Now that QR codes are on just about everything, why not make them into a magnetic attachment for an automobile?  Chevy has already used QR codes on automobiles to promote car sales. “The vehicles are currently undergoing Southern California road testing, so the displayed QR codes will allow consumers to get a closer look at this vehicle even before it is available for sale.”

    How big can a QR code be?  Check out the 10,000 square foot QR code made that can be viewed from 2 miles up in the sky.

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  • drdianehamilton 7:37 am on February 7, 2012 Permalink | Reply
    Tags: , , , Fannie Mae, Freddie Mac, HARP, , Loan-to-value ratio, Making Home Affordable, , , Nina Penny, Nina Penny Mortgage, , Refinancing   

    HARP Gives Hope to those Upside Down in Mortgage 

    Key underwriting details for the  Home Affordable Refinance Program (HARP)  are anticipated to be available in mid-March. This program is intended to help people refinance homes that would not previously have qualified under the old system.  To find out if a home qualifies for this program, homeowners can go to the following links:

    For those who have managed to stay current on their mortgage, there are some additional eligibility requirements.  The loan must be a Freddie Mac or Fannie Mae loan that was sold on or before May 31, 2009.  The loan-to-value ratio must be greater than 80%.  Click here to find out more about eligibility requirements for HARP.

    Nina Penny, Arizona loan officer, stated, “Not all mortgage service providers participate in HARP.  People may also be confused as to whether their home qualifies.  I personally have offered to look up homes for my customers to help them discover if their home qualifies.”

    To find out if a loan qualifies for this program, check the above links.  If the home loan is listed on the site, then contact a participating mortgage service provider.  More information may be obtained by contacting HARP at 888-995-HOPE (4673). 

    Also see:

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  • drdianehamilton 12:31 pm on January 16, 2012 Permalink | Reply
    Tags: , , , , , , , , , , New Year, , , , Resolutions   

    Credit Score Savvy 

    With the New Year, people often make resolutions to fix problem financial situations.  Part of cleaning an individual’s financial house includes taking a hard look at his or her credit.  Credit Score Savvy (2003) was one of my earlier articles that I wrote for a local magazine. At that time, I was a loan officer and found that many people were confused by FICO scores and credit issues.  In the article I explained factors that affected scores and the ability to finance a home.  Although the market has changed since then, a lot has remained the same in terms of confusion about credit issues.  A more recent article titled Polish up Your Credit includes some information about things people can do to improve his or her credit score now.  What may be most useful from this article are some of the statistics. The following chart provides answers to some of the most basic credit-related questions.

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  • drdianehamilton 2:51 pm on August 11, 2010 Permalink | Reply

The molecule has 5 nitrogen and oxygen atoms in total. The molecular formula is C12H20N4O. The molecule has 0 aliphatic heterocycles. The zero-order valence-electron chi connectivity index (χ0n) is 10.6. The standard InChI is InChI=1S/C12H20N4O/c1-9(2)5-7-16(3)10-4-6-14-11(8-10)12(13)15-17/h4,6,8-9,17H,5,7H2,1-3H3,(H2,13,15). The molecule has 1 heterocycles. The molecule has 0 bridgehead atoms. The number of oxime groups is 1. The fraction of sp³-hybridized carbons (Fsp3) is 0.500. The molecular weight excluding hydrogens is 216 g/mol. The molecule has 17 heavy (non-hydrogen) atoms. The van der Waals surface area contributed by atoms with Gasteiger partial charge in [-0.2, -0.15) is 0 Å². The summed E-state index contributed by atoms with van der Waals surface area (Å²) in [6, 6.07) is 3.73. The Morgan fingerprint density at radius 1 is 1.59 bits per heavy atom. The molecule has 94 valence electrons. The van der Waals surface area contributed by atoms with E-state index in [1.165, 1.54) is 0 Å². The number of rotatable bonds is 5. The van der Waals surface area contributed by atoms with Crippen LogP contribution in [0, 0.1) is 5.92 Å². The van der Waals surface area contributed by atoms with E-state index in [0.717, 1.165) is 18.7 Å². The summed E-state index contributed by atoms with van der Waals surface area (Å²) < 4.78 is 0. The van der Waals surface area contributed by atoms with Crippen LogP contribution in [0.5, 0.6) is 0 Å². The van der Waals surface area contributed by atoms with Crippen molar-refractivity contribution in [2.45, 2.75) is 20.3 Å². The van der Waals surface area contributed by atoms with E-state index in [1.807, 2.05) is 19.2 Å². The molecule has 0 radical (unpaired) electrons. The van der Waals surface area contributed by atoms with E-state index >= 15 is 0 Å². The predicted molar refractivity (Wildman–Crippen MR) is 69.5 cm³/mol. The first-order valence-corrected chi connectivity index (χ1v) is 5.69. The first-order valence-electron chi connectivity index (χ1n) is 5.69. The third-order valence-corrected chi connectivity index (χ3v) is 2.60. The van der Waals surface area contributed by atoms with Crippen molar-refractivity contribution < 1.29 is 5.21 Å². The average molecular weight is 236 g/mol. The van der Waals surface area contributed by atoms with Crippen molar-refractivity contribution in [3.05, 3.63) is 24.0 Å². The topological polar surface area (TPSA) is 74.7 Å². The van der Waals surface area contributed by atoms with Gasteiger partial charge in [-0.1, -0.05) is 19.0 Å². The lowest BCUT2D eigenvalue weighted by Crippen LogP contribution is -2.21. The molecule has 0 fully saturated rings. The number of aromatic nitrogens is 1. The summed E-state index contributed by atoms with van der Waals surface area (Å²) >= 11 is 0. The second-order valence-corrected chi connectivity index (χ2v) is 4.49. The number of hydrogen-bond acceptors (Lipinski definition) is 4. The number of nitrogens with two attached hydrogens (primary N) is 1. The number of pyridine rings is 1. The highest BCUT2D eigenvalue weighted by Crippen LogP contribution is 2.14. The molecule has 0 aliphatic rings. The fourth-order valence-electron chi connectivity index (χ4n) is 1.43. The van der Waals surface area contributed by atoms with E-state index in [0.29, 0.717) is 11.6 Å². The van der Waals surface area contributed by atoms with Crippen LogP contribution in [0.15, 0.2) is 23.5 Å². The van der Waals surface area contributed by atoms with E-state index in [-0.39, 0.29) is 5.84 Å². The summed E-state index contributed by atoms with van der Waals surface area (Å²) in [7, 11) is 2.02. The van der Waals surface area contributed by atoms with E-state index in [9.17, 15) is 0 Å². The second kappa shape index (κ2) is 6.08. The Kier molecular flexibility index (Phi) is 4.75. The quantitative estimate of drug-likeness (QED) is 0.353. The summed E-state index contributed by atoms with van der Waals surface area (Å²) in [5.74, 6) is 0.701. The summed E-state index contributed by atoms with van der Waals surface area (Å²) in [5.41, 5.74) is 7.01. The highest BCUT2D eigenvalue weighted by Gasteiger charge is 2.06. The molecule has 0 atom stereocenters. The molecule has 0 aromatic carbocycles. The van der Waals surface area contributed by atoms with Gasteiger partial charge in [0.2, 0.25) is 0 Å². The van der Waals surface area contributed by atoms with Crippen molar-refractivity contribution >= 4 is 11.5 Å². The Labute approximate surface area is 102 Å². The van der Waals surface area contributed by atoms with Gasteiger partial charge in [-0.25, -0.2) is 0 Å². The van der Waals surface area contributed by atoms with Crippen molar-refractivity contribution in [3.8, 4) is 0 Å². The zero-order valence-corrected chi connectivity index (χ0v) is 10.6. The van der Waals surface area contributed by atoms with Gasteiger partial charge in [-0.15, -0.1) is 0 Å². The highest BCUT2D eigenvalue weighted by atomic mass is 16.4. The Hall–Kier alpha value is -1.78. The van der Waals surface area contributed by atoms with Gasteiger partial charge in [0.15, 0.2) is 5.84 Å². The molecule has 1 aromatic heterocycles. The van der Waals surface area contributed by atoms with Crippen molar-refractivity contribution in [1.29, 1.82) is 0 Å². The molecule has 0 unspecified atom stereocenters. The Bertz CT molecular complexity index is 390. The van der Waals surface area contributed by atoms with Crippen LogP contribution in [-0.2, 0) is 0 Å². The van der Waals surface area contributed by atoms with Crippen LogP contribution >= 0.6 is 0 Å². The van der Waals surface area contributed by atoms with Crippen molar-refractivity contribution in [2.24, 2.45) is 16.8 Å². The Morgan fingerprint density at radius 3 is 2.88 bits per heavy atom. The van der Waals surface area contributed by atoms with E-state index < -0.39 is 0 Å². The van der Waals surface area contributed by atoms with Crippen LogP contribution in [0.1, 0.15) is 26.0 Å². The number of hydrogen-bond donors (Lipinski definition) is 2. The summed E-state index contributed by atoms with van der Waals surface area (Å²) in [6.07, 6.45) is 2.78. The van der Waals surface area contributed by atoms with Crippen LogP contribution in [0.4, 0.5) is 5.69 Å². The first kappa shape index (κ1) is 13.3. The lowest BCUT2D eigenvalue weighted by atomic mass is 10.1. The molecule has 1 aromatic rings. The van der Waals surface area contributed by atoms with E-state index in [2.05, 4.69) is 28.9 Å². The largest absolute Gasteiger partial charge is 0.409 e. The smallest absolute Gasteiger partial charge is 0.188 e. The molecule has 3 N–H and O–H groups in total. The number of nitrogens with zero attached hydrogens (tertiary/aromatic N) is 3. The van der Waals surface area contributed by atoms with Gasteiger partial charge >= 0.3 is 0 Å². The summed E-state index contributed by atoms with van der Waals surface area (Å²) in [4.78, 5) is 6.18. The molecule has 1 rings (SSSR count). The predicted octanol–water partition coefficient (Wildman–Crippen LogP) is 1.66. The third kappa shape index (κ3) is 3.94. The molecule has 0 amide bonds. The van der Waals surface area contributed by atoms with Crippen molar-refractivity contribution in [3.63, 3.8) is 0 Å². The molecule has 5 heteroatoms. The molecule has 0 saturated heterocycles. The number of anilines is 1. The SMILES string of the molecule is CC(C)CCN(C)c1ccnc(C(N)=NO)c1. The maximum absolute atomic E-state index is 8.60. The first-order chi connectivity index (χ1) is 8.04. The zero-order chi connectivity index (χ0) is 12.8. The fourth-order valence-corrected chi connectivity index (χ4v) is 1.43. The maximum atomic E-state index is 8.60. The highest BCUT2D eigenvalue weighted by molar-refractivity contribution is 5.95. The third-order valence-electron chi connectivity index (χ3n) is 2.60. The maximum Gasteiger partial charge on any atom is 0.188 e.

Tags: , , Questions for Dr. Diane   

    Ask Dr. Diane: Do You Have A Question? 

    I have dedicated  a section of my blog to answering questions about the topics I cover in my books.  If you have a question about online learning, personalities in the workforce, how to get a job or reinvent your career, personal finance, social media or any of the other topics I cover here, please  email me at diane@drdianehamilton.com and I’ll be happy to post it here with my response.

     
  • drdianehamilton 7:12 pm on July 26, 2010 Permalink | Reply
    Tags: , , , ehow.com, incorporate.com, , keylaw.com, keyt law, llc, llc faq,   

    How to Form an LLC With Rental Property | eHow.com 

    Many investors use rental property to create “passive income.” Investors can buy apartments, commercial property or even single homes to then rent out to tenants. While these properties can produce cash flow, they can also leave the owner with personal liability for the business. Putting your rental properties into an LLC will limit your personal liability with a very small initial setup cost. You can even form an LLC online for a fraction of the price of meeting an attorney in person.

    Difficulty: Easy
    Instructions
    1. Step 1

      Choose an available LLC name in your state. When forming an LLC, you need to pick a unique name that no other company is using as this name will appear on all of your documents and banking information.

    2. Step 2

      Find an online LLC vendor or contact an attorney. You can work with an attorney one-on-one or form your LLC online by yourself. You’ll need to supply some basic information such as business address and the names and contact information of the owners.

    3. Step 3

      Pick your statutory agent and pay your filing fees. Every LLC needs a registered agent on file with the state, who will be the person to receive legal correspondence on behalf of the company. When applying for an LLC, most states charge a fee that must be paid at the time of filing.

    4. Step 4

      Start operating your rental property under the LLC. The next time you take on a tenant, change all of your rental property forms and contracts to the name of your LLC instead of your personal name. Henceforward, the LLC will be liable for those contracts and you personally will have limited liability.

    5. Step 5

      Start a bank account for your LLC. Your LLC is its own entity, so it can open a business checking account to receive the rental income, pay the rental property expenses and debt service and pay profits to you as the owner.

    I had someone ask me today about using an LLC for their rental property. I personally use Keyt Law in Arizona http://www.keytlaw.com/ – I think they do a nice job.

    I use LLCs to protect me financially. Here is a great link to FAQs about why you should use an LLC to purchase real estate: http://www.incorporate.com/real_estate_faqs.html